Tuesday, April 20, 2010

"Dr.Martin Luther King’s ‘I Have A Dream!’" - Prof.M.S.Rao

47 years ago, on August 28, 1963, Dr. Martin Luther King delivered his historical speech “I Have a Dream” from Lincoln Memorial, Washington DC where he called for racial equality through Civil Rights Movement in America. His speech is regarded as one of the greatest historical speeches. It calls for adequate research and provides several takeaways for the lovers of public speaking. The time has come to highlight the relevance, importance, impact and influence of his speech.

We have other historical orators like Woodrow Wilson, Abraham Lincoln, James Monroe, Mark Twain, Swami Vivekananda, Winston Churchill, Franklin D Roosevelt, Adolph Hitler, General George Patton, Eisenhower, and John F Kennedy. However Dr. Martin Luther King’s speech stands unique and taller in the history of mankind. What made his speech stand out from other leaders? Let us find out the same.

Dr. Martin Luther King’s speech is unique as he delivered from historical Lincoln Memorial. It was a rhetorical masterpiece. He emphasized the key points and phrases. He was very choosy in his words. It was a persuasive speech with emphasize on key aspects. Dr. King’s speech was a fervent appeal to both whites and blacks where the former regret their misbehaviors and the latter to fight for equality peacefully.

He used ‘we’ number of times, not ‘I’. He used ‘I’ only in one sentence ‘I have a dream!’ He recalled God like Lincoln invoked God. At the end of the speech he departed from the original draft and spoke and that added extra touch to his speech. Let us find out few more secrets from the perspective of public speaking.

Secrets behind the Successful Speech:

• He often used ‘we’ followed by ‘freedom’ and ‘our’. It mattered most for making the speech most memorable.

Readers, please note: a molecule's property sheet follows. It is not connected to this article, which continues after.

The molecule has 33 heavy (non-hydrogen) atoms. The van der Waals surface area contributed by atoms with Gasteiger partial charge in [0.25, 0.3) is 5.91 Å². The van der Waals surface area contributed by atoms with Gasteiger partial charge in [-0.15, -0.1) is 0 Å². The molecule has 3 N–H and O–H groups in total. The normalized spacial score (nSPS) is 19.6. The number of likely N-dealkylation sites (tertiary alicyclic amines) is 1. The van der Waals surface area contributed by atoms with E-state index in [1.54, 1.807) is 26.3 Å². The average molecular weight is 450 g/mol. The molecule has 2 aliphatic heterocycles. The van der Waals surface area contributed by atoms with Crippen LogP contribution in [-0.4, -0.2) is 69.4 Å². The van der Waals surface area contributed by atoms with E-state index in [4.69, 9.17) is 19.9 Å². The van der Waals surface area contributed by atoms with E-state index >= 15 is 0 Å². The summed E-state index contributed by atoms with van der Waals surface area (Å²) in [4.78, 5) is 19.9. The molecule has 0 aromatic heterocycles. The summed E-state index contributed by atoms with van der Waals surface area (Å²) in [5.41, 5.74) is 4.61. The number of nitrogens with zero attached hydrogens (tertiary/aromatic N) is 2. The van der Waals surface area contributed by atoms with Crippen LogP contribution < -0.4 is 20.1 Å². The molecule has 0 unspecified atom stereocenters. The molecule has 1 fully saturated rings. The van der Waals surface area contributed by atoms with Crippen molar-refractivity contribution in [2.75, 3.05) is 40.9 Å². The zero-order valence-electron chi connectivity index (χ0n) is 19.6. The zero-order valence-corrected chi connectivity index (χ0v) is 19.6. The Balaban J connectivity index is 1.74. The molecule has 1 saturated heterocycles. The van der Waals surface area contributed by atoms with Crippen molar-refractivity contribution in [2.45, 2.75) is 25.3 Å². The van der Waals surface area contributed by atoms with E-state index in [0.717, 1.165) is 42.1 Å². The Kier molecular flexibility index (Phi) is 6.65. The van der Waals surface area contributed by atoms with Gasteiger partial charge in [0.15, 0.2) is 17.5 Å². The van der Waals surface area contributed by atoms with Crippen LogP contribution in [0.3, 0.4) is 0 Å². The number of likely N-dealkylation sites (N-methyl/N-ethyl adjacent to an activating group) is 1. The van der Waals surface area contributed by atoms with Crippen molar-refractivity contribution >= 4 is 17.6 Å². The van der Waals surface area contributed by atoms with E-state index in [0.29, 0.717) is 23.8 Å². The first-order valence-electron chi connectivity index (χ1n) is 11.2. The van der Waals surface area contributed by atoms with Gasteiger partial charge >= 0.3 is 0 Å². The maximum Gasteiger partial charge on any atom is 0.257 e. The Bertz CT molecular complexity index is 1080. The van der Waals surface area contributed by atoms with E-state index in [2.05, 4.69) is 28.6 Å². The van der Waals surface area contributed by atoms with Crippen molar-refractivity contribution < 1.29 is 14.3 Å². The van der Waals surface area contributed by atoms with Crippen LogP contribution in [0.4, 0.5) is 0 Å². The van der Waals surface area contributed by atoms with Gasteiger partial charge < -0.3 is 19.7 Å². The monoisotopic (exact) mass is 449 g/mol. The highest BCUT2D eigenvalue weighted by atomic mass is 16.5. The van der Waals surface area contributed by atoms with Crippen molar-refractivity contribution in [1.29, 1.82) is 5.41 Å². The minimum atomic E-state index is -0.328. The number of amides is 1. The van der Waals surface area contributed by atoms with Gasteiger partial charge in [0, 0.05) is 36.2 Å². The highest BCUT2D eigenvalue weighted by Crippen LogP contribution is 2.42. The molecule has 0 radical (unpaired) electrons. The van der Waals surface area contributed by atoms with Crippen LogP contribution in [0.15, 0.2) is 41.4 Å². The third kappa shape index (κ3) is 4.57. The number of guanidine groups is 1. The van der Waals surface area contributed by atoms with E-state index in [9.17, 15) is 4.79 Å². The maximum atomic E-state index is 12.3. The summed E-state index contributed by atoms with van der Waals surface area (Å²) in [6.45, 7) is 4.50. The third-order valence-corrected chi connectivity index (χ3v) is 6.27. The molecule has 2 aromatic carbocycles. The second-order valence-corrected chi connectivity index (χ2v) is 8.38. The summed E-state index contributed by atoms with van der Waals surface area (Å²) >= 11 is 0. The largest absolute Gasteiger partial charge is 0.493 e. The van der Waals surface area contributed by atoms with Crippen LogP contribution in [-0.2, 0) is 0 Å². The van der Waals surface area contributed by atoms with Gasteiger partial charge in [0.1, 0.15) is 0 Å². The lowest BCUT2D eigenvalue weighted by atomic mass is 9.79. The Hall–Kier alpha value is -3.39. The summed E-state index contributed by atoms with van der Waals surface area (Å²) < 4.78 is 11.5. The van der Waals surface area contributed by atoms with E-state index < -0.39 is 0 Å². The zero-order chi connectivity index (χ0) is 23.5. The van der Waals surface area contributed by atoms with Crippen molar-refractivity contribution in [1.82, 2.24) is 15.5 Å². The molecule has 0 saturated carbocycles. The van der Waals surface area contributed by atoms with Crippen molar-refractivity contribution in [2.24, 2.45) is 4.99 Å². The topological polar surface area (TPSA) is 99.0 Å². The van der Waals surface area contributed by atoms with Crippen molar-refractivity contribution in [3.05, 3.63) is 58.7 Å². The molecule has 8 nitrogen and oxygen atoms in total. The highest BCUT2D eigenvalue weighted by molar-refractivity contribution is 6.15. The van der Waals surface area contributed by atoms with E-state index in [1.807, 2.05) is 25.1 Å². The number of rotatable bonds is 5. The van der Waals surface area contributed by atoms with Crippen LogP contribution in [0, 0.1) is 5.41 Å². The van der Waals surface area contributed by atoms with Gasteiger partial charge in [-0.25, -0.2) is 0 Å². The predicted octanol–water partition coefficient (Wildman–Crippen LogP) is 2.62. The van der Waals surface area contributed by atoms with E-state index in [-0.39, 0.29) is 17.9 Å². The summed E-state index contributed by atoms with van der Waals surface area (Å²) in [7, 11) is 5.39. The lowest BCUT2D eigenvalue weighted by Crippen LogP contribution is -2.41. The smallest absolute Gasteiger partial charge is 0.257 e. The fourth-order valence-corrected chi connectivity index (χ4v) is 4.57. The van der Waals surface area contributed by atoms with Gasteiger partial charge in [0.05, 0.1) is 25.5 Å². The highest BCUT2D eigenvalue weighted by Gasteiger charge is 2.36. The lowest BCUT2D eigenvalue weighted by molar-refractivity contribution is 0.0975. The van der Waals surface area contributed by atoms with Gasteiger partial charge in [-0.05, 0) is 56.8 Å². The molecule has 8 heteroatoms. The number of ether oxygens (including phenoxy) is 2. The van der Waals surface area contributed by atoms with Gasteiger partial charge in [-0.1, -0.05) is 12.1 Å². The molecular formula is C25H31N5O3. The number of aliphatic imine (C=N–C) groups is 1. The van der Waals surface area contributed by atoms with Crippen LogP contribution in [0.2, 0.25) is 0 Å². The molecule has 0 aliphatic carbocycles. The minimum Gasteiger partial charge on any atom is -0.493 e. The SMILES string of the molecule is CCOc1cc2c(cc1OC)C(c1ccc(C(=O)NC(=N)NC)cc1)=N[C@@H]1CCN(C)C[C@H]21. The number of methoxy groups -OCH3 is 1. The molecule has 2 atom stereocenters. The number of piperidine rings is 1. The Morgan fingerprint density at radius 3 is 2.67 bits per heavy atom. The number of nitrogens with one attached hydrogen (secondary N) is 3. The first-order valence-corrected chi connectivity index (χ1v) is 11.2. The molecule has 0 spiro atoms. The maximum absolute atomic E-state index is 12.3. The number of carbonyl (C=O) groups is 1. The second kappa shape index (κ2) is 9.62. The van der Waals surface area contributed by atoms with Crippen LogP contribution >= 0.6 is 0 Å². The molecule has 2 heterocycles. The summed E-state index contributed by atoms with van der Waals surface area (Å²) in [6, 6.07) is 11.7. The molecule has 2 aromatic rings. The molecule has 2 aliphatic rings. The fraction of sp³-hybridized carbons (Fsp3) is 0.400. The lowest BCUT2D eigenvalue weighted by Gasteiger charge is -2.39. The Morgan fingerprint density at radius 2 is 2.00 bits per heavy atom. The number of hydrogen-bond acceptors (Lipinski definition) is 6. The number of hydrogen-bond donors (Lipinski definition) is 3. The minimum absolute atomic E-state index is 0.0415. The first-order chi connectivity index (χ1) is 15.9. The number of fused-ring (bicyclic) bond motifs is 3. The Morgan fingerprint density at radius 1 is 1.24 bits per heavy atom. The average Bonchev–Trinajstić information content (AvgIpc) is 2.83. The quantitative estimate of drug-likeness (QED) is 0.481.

• He edited the script number of times and rehearsed his speech that made it memorable.
• He maintained decency and decorum by not highlighting the ill-treatment of blacks by whites. His entire speech was for racial equality. Precisely, it was not an offensive but defensive speech.
• The location played a crucial role as it was none other than Lincoln’s memorial.
• He created strong emotions and images to touch his audience.
• He connected with blacks and won their sympathy by highlighting about their social and economic plight.
• He made an emotional appeal for racial equality.
• He did not antagonize the whites, but forced them to think the issue from broader and human perspective.
• He used the pace and pauses during the speech appropriately and it made all the difference.
• He painted and projected bright future for blacks by repeatedly saying, ‘I have a dream!’
• His both body and oral language synchronized and conveyed his integrity towards the cause.
• He used silence wherever it was required during his speech as it helped the audience to understand and applaud his speech.
• He focused his entire speech on commonalities but not differences by saying that are all equal.
• Like Lincoln he also invoked God to connect with his audience quickly and emotionally.
• Above all, his charismatic personality made overall impact and influence.


There was total synchronization of vocal, facial and body animation during the entire speech. There was clarity in communication as the rate of speech was slow and steady having pace and appropriates pauses that allowed the audience to understand, appreciate and applaud the message. He moved his head in all directions so that audience had a feeling that he was talking to them.

Toward the end of the speech his body language was more emphatic with confidence that aroused more emotions among the audience. He repeated the key points such as ‘one hundred years later’ and ‘now it is the time’. Although it was a prepared speech he went out of the way to connect with his audience by speaking extempore towards the closing of the speech. He started slowly and gradually built the momentum and finally closing with strong message for racial equality. Precisely, his speech was blend of both head and heart.

Dr. King’s speech is going to impact and influence the born and unborn. To conclude, for making the speech successful and memorable, it is essential to use imagery and emotional appeal. Use small and short sentences. Give pauses wherever required. Include emotional elements. Use transition points effectively. Call for an effective action at the end. Above all, remember that it is the quality not the quantity that counts at the end of your speech.


Kirti said...

Nice article on public speaking


Mathews Philip said...

I honestly felt emotional listening to that famous speech rendition by one of the greats. This writeup justifies it in all senses.